My daughter LOVES everything Nancy Drew. She is a fan of the books, from the vintage hardcovers that belonged to my Mom, to modern Nancy series available at bookstores today.
She is also a huge fan of the games from Her Interactive. These award-winning games are a blast even for adults like me who love mysteries and still think Nancy is pretty cool. They always involve educational elements like history, science or social science and they've won a ton of awards.
My daughter is such a fan of these games that I am usually suckered into being among the first to buy new ones when they emerge, every 3-4 months or so. The latest is called Warnings at Waverly Academy and it's all about "mean girls" and a not-so-nice prankster at a girls' boarding school.
When she began the game recently, my daughter ran to tell me about about a character with a tree nut allergy who was put out of commission right off the bat by the school's mystery prankster known as "The Black Cat." The tree nut-allergic character speaks to Nancy's game character via cell phone (I know! It's so fun) and tells Nancy what happened with her accidental ingestion.
According to my daughter, Her Interactive did a pretty good job of explaining that this allergic character needed to use an Epi Pen and that she needed to go to the hospital. My daughter was excited to find validation for her own situation via this tree nut-allergic character in one of her favorite games, even though (ugh) this person was basically poisoned.
A couple of things bothered me, though. The allergic character told "Nancy" that she didn't use the Epi Pen till she got to the hospital (no, you'd use it immediately) and that she winds up in the hospital all the time because she's "not careful." Actually, the latter is actually not a bad reminder to be careful with allergies.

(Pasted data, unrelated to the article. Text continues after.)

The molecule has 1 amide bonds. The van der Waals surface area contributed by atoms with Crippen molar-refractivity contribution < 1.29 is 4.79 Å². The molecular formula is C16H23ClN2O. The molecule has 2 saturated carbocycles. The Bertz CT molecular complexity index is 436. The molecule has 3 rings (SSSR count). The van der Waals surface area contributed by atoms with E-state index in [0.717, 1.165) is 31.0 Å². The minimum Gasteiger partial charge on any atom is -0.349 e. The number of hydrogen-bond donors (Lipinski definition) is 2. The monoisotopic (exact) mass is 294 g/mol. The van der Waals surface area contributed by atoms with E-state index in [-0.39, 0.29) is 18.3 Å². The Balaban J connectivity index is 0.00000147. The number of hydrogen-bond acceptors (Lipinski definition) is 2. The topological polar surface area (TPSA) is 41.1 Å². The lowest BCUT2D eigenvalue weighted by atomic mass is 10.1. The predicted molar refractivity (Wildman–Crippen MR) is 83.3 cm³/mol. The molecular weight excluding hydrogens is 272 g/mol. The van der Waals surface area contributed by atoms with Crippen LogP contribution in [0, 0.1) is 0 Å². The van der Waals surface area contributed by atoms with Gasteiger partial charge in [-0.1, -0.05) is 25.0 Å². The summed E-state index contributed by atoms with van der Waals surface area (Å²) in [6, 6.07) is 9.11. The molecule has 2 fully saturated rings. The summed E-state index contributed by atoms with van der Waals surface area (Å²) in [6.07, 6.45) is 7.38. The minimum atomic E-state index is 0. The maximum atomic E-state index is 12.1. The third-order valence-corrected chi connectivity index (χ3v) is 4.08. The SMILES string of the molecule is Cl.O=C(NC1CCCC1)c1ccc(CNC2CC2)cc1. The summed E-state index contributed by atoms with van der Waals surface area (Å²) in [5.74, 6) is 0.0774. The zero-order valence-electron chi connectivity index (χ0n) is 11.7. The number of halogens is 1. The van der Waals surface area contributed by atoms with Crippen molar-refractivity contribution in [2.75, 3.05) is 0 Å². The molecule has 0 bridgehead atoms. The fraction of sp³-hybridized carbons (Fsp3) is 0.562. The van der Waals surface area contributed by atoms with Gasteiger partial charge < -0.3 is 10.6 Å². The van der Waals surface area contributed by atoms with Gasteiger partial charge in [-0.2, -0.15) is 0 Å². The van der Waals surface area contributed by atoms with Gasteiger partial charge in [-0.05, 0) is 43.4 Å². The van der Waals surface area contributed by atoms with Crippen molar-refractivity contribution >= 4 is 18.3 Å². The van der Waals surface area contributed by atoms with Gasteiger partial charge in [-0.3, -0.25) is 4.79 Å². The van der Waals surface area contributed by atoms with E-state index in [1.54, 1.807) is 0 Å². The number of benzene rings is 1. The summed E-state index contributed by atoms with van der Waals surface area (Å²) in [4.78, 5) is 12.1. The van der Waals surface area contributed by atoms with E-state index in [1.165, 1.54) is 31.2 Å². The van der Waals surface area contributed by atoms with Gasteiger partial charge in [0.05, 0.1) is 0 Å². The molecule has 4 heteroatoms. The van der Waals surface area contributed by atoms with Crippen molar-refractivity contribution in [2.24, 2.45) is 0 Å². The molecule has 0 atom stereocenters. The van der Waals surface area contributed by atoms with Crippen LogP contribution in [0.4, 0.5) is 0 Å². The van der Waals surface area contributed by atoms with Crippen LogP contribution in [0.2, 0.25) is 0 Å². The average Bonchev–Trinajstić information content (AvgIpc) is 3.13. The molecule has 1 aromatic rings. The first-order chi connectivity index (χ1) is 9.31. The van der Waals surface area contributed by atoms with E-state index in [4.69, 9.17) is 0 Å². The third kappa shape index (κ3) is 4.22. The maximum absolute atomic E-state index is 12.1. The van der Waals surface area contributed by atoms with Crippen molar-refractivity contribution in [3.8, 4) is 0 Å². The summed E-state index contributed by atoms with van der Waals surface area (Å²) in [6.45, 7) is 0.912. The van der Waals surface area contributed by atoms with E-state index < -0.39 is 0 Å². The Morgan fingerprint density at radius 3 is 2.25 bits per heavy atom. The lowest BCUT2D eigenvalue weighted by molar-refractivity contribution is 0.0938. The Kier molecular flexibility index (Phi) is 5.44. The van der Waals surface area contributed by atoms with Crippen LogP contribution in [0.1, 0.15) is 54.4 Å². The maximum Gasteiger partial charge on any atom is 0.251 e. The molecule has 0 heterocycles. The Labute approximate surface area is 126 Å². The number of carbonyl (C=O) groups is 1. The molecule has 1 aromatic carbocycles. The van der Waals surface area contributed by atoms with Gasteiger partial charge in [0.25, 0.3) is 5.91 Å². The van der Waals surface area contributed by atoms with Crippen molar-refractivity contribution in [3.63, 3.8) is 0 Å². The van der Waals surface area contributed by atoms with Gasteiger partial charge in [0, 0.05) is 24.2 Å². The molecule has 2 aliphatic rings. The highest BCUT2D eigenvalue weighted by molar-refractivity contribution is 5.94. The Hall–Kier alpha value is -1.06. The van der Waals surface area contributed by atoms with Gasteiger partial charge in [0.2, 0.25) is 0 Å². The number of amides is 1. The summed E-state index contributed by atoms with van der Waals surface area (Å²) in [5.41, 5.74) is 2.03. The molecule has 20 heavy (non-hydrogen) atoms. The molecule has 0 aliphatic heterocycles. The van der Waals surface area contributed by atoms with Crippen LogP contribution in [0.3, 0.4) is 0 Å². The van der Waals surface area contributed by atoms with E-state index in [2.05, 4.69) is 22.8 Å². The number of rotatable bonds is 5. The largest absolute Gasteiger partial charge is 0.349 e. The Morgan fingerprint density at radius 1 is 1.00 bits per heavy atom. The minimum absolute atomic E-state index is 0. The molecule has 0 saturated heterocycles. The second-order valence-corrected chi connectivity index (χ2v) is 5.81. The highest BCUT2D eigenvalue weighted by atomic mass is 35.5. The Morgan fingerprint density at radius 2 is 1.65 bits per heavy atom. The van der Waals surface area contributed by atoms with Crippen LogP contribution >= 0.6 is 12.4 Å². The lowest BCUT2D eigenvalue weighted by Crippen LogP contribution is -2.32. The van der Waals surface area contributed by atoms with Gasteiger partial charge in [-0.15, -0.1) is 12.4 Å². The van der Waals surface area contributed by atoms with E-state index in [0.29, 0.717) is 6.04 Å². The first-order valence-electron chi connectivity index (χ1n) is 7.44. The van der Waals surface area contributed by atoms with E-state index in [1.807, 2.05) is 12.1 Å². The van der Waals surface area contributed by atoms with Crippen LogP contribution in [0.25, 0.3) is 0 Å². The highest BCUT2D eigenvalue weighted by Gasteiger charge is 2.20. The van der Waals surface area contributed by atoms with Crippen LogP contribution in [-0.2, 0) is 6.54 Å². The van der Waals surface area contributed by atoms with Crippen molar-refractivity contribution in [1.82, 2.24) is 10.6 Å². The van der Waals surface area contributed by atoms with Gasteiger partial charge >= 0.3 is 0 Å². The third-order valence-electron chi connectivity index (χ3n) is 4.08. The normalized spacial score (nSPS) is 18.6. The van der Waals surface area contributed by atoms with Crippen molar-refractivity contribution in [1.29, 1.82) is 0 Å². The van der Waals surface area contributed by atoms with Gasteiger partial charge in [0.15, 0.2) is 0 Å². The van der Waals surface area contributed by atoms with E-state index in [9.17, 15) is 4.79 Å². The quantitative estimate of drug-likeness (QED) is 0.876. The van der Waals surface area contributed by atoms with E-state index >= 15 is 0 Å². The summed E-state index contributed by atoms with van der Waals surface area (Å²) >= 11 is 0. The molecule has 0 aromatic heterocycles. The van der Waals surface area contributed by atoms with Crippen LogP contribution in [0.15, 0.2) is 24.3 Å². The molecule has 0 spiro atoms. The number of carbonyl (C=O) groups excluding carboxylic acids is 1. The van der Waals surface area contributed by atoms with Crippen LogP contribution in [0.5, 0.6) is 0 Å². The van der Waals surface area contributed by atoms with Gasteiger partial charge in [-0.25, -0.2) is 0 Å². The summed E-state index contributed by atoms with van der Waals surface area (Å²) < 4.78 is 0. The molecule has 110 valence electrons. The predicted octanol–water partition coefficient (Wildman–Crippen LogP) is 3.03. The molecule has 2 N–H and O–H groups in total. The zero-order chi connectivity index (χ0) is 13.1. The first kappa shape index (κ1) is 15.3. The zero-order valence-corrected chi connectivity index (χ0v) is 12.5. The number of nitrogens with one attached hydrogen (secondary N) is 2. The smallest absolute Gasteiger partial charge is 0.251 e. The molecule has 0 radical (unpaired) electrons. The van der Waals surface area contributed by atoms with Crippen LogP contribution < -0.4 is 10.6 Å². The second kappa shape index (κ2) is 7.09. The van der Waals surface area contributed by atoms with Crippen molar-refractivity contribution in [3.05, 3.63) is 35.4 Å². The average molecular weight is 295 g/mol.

The biggest worry I had was that, as nut allergies become more prominent, they are being used as a way to "off" people in both fiction and film--or at least the attempt is made to do so.
"The DaVinci Code" (book, not movie) used a peanut allergy reaction to kill of a character; likewise the novelist Joanne Harris (of Chocolat fame) devised a character who purposely poisoned a peanut-allergic student in her fairly recent novel "Gentleman and Players." The character survived, BTW. (Incidentally, this a great novel overall.)
I love Her Interactive and their wonderful series of games and I commend them for including a tree nut-allergic character in their latest venture. It does raise awareness, and the fact that the character is hospitalized underscores the seriousness of the allergy and the need to be cautious.
I just wish that nut-allergic characters in literature, film or any form of fiction (like games) weren't always portrayed as victims or used as pawns by malicious characters. As a writer, maybe I'll meet that challenge myself.